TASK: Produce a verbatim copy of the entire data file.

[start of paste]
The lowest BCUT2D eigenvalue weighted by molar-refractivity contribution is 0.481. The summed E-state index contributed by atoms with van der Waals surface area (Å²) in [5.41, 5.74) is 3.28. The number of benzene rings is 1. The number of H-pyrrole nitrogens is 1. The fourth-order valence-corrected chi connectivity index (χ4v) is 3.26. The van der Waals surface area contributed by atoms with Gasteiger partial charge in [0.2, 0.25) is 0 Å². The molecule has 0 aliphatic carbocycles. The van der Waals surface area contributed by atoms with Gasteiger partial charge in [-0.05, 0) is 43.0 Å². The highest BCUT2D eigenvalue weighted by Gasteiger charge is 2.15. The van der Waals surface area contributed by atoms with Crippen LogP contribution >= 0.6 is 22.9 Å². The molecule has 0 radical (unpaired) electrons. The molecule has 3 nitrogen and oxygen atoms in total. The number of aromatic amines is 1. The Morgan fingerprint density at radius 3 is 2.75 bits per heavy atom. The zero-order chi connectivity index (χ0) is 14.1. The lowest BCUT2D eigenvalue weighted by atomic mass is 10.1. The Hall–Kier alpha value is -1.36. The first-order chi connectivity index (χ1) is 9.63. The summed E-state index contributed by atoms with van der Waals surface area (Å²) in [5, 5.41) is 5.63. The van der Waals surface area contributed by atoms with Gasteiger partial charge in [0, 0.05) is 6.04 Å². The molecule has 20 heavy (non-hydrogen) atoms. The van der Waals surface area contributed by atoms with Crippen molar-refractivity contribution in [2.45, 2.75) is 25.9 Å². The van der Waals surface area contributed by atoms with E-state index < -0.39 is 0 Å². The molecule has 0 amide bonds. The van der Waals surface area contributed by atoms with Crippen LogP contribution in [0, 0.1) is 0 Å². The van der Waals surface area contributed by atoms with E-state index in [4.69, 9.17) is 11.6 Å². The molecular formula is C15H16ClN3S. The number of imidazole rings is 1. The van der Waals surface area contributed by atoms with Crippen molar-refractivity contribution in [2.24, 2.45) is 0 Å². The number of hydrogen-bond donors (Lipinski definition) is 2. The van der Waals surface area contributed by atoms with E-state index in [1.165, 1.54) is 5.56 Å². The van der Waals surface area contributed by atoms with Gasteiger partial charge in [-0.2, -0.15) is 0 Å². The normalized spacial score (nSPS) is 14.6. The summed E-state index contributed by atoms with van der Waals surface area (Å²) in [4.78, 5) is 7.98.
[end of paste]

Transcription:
The lowest BCUT2D eigenvalue weighted by molar-refractivity contribution is 0.481. The summed E-state index contributed by atoms with van der Waals surface area (Å²) in [5.41, 5.74) is 3.28. The number of benzene rings is 1. The number of H-pyrrole nitrogens is 1. The fourth-order valence-corrected chi connectivity index (χ4v) is 3.26. The van der Waals surface area contributed by atoms with Gasteiger partial charge in [0.2, 0.25) is 0 Å². The molecule has 0 aliphatic carbocycles. The van der Waals surface area contributed by atoms with Gasteiger partial charge in [-0.05, 0) is 43.0 Å². The highest BCUT2D eigenvalue weighted by Gasteiger charge is 2.15. The van der Waals surface area contributed by atoms with Crippen LogP contribution >= 0.6 is 22.9 Å². The molecule has 0 radical (unpaired) electrons. The molecule has 3 nitrogen and oxygen atoms in total. The number of aromatic amines is 1. The Morgan fingerprint density at radius 3 is 2.75 bits per heavy atom. The zero-order chi connectivity index (χ0) is 14.1. The lowest BCUT2D eigenvalue weighted by atomic mass is 10.1. The Hall–Kier alpha value is -1.36. The first-order chi connectivity index (χ1) is 9.63. The summed E-state index contributed by atoms with van der Waals surface area (Å²) in [5, 5.41) is 5.63. The van der Waals surface area contributed by atoms with Gasteiger partial charge in [0, 0.05) is 6.04 Å². The molecule has 20 heavy (non-hydrogen) atoms. The van der Waals surface area contributed by atoms with Crippen molar-refractivity contribution in [2.45, 2.75) is 25.9 Å². The van der Waals surface area contributed by atoms with E-state index < -0.39 is 0 Å². The molecule has 0 amide bonds. The van der Waals surface area contributed by atoms with Crippen LogP contribution in [0, 0.1) is 0 Å². The van der Waals surface area contributed by atoms with E-state index in [4.69, 9.17) is 11.6 Å². The molecular formula is C15H16ClN3S. The number of imidazole rings is 1. The van der Waals surface area contributed by atoms with Crippen molar-refractivity contribution in [2.24, 2.45) is 0 Å². The number of hydrogen-bond donors (Lipinski definition) is 2. The van der Waals surface area contributed by atoms with E-state index in [1.165, 1.54) is 5.56 Å². The van der Waals surface area contributed by atoms with Gasteiger partial charge in [-0.2, -0.15) is 0 Å². The normalized spacial score (nSPS) is 14.6. The summed E-state index contributed by atoms with van der Waals surface area (Å²) in [4.78, 5) is 7.98.